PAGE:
God, AIDS, Africa & HOPE

pensée of a Catholic priest

From Internet worries to gay conversion – moments of a week’s work

Often when people make contact with me or it comes to a meeting they ask what a  typical week looks like for me as a priest and AIDS activist and the only thing I can say is: There is no typical week. A lot of time this week was spent on HOPE Cape Town affairs: we getting used to a new computer system which records every meeting, every result thereof and to do so, one needs some training and motivation to get used to it. How much bits and pieces of information gets lost when one not religiously records encounters, offers and follow-ups during the day? I can tell, it is amazing and the older one gets, the less one remembers with all the information streaming in every day. But HOPE Cape Town also changed this week service providers for the internet, email, web hosting etc. and as expected, there are some problems arising until everything is settled. Not being able to access email and information is very disruptive in our days and once again one is reminded how much we depend on it. Connected with this was a meeting with TBWA – a well-known marketing / advertising company in South Africa which does pro bono work for us. After re-designing our flyers it shifts now to our webpage which will be the next object of reflection and changes. All has to do with branding and getting the brand “HOPE Cape Town” known and identifiable in using all instruments available in this department. Doing good and getting the message across is so important , from an informational point of view as well as from the fundraising aspect. Another aspect of work this week was to go through the new employer handbook for HOPE Cape Town – we have to adhere to the South African labor law and this is indeed changing again and again. So the newest version was checked by labor lawyers and now we have to finalize it before it is handed out to the employees of HOPE Cape Town and forms then part of the work contract. On Wednesday I also met with all HOPE Community Health Workers on the issue of the “bonus” to be paid out at the end of the year. Obviously everybody likes a bonus to shop for all the Christmas presents, but a bonus is always at the discretion of the board. It also is a result of merit assessments – and once in a while one has to remind employees that a bonus is paid for exceeding expectations at work; not for doing what one is paid for anyhow. On the other hand it must be clear-cut how an assessment is done and what tick boxes are important to receive a bonus. Surely all important discussion points. HOPE Cape Town also secured it’s first official HOPE Cape Town Ambassador – watch the space, I will not tell here and now who was chosen and accepted gladly.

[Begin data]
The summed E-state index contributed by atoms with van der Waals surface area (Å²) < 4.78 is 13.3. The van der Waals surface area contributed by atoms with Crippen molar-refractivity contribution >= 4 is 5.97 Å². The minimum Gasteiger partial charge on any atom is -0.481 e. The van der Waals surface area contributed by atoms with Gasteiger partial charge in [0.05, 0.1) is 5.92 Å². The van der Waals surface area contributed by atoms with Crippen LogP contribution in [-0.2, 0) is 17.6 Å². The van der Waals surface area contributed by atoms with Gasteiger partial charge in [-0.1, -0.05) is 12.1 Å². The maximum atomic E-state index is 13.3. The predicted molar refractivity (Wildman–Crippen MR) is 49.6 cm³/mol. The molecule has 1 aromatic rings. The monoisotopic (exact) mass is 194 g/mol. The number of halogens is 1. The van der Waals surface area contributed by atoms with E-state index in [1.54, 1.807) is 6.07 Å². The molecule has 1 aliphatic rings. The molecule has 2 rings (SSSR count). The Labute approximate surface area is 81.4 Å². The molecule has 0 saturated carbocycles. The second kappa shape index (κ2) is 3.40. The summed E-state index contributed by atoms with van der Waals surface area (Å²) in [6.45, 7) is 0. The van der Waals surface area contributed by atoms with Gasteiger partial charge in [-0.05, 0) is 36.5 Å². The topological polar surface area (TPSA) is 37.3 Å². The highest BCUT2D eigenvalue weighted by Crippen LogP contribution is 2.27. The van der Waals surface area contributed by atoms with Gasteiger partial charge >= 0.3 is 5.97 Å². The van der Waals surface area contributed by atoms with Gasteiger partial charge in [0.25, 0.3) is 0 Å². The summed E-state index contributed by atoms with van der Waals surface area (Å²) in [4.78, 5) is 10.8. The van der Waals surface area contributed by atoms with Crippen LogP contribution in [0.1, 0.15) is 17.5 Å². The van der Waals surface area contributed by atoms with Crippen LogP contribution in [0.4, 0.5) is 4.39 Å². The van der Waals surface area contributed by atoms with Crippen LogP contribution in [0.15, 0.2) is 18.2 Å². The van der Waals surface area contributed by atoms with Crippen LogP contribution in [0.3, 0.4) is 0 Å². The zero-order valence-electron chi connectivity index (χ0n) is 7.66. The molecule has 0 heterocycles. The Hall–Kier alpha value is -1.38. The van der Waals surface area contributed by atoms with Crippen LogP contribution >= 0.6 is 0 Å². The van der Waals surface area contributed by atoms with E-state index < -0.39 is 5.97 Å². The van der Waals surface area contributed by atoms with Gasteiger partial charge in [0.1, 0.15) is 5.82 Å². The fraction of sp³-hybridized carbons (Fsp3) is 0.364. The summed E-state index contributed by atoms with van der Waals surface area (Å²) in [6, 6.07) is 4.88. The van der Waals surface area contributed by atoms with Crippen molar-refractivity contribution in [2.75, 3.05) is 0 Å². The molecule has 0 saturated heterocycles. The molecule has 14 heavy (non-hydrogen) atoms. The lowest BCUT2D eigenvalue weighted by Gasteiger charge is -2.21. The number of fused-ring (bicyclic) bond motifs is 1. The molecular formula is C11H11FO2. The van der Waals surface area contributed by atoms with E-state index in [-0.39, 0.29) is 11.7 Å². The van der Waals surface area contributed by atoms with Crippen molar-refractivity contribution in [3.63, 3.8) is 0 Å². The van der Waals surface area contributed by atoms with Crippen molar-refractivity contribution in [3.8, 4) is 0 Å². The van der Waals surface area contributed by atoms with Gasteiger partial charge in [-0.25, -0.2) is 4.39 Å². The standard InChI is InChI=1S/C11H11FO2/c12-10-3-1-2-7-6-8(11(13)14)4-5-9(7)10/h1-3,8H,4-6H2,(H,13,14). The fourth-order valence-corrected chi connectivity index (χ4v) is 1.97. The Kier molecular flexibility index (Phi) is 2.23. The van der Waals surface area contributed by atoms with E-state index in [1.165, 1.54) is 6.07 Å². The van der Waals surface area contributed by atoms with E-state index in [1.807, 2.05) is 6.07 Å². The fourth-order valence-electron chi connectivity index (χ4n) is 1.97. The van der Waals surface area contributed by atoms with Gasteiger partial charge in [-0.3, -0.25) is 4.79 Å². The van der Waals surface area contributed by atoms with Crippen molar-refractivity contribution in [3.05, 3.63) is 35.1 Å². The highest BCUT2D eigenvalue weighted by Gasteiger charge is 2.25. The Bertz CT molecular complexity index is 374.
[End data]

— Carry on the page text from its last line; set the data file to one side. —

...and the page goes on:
What else happened the last week?
The Southern African – German Chamber of Commerce and Industry hosted a luncheon with MEC Alan Winde. As a member of the Regional Council I attended this event and listened carefully what Alan had to say about the state of affair when it comes to business and investment in the Western Cape and in South Africa. As new legislation comes into effect regarding BB BEE coming year it is also important for HOPE Cape Town to know the next changes we are BB BEE approved and we would like to keep it that way.